Table 1: Summary of selected clinical variables of all patients.
clinical variables
gender male (n = 5)
female (n = 4)
tinnitus duration 1-3yrs (n = 4)
5+yrs (n = 2)
10+yrs (n = 2)
possible causes presbycusis
psychological trauma
middle ear infection
Ramsay Hunt Syndrome
unknown cause
  mean standard deviation
age (yrs) 60 12.88
hearing threshold (dB) R: 28.5
L: 35.75
R: 16.48
L: 19.00
tinnitus frequency (Hz) 4139.7 2032.80

Design and Application of Novel Suppressive Noise Spectrum

Using a single-subject design for a group of patients, we compared data collected at baseline, 1.5 months, and 3 months.

As previous tinnitus studies used a t-test for statistical analysis [4,10,14], we used the same to compare pre-, mid-, and post-treatment data.

Tinnitus frequencies and intensities were identified using a Lenovo IdeaPad U410 Ultrabook Laptop and Bio-logic insert earphones with foam tips. A program was created to produce tones from 15 to 15000 Hz with a volume control of 0 to 100. Patients matched the computer-produced tone with their tinnitus frequency and intensity.

The IOWA Tinnitus Handicap Questionnaire (THQ) was also used.

The suppressive noise spectrum, in short, was created and customized to each patient to create the audio file. Suppressive frequencies and intensities were used to shape the white noise spectrum. In detail, a two-tone suppression mechanism was used. The intensity and frequency below and above patient tinnitus frequencies (i.e., near one octave and half-octave) were identified to suppress the tinnitus effectively. The noise is white noise that has been modified. The spectrum of the white noise is relatively flat. The modification uses a non-flat spectrum to modify the white noise, so that the spectrum is no longer flat. Because the noise is modified by a spectrum that differs from the spectrum of white noise, this spectrum-modified noise is termed as a suppressive noise spectrum. The spectrum of noise is determined by both patient and researcher. The researcher determined with patients the initial frequencies and intensity of both the tinnitus and the sound that can suppress the tinnitus. Based on this initial determination, the researcher created the spectrum noise. Listening to the spectrum noise is expected to suppress the tinnitus.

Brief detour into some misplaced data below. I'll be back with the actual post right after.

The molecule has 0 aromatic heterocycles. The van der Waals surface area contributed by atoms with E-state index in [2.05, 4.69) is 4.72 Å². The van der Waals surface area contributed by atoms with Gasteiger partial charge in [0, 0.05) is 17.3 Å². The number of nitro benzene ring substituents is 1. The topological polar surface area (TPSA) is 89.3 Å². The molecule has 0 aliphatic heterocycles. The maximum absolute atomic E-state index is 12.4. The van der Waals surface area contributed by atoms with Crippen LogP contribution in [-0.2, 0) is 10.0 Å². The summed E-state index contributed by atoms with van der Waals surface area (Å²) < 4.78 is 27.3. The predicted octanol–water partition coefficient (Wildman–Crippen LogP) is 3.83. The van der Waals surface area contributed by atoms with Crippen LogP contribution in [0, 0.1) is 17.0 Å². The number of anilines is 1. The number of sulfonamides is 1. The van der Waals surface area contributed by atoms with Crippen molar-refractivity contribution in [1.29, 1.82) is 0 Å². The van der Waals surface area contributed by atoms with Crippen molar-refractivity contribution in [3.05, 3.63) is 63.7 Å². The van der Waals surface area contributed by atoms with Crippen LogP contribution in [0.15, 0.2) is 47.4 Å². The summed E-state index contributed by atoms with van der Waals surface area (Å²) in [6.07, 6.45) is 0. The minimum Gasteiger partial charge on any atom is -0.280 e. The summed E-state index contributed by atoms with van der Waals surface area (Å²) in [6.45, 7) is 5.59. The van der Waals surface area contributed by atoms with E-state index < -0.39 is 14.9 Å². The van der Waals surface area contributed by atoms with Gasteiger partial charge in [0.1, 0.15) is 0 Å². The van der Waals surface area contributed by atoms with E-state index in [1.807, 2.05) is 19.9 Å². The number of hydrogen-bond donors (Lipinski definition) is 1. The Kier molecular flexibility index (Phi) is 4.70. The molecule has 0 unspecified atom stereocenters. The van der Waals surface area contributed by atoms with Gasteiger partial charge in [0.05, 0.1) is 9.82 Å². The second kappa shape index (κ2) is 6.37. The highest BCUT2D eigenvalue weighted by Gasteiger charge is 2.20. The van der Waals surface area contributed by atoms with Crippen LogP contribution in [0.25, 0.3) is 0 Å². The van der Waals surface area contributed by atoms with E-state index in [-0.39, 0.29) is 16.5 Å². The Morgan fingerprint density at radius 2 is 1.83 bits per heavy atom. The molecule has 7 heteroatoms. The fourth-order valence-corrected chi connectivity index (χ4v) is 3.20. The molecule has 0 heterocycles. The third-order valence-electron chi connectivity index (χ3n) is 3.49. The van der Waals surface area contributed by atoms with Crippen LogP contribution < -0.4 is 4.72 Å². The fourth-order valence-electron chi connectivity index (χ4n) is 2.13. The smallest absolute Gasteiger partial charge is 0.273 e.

Our protocol required patients to listen for 2 hours per day. The spectrum noise were modified at 1.5 months based on updated patient data.

To verify the actual usage time, a time log note was given to patients to record how long they listened to the spectrum noise in 0.25, 0.5, 1.0, 1.5, and 2.0 hour increments.This therapy spectrum was expected to reduce tinnitus intensity and remap the cortex of the tinnitus spectrum (e.g., shift frequencies).

To our knowledge this suppressive noise spectrum is novel with no previous literature reporting these methods and findings.


Tinnitus Intensity

Intensity across all patients and sessions was normalized to volume control value 0-100 (see Methods). Results of a paired-samples t-test showed that after 3 months of exposure to therapy, patients experienced a significant decrease in tinnitus intensity from baseline (M=43.4, SD=32.4) to the post-treatment condition (M=22.5, SD=10.6, p<0.05) (Table 2). A one-tailed t-test was used as a reduction was expected. The mean decrease in intensity was 35% (SD=33.2), with a mean listening time of 185.1 hours (SD=74.2 hours). When patients were grouped by age, both groups experienced significant reductions in intensity [Table 3 (p<0.05)].

Table 2: Results for Tinnitus Intensity, Tinnitus Frequency (Hz), and THQ Scores.
  Pre-test (1)   1.5 Months (2)   3 Months (3)   p-value
Outcome M SD   M SD   M SD  
1-2 2-3 1-3
Intensity 43.39 32.42   25.83 12.73   22.49 10.62   *< 0.05 > 0.05 *< 0.05
Frequency 4139.68 1811.04   3766.11 2517.16   3653.96 2560.38   > 0.05 > 0.05 > 0.05
Q-Positive 50 37.34   59.37 38.86   71.25 32.27   > 0.05 > 0.05 *< 0.05
Q-Negative 31.93 23.59   30.40 24.71   29.33 23.76   > 0.05 > 0.05 > 0.05
Table 3: Descriptive Statistics and t-test Results for Tinnitus Intensity by Age.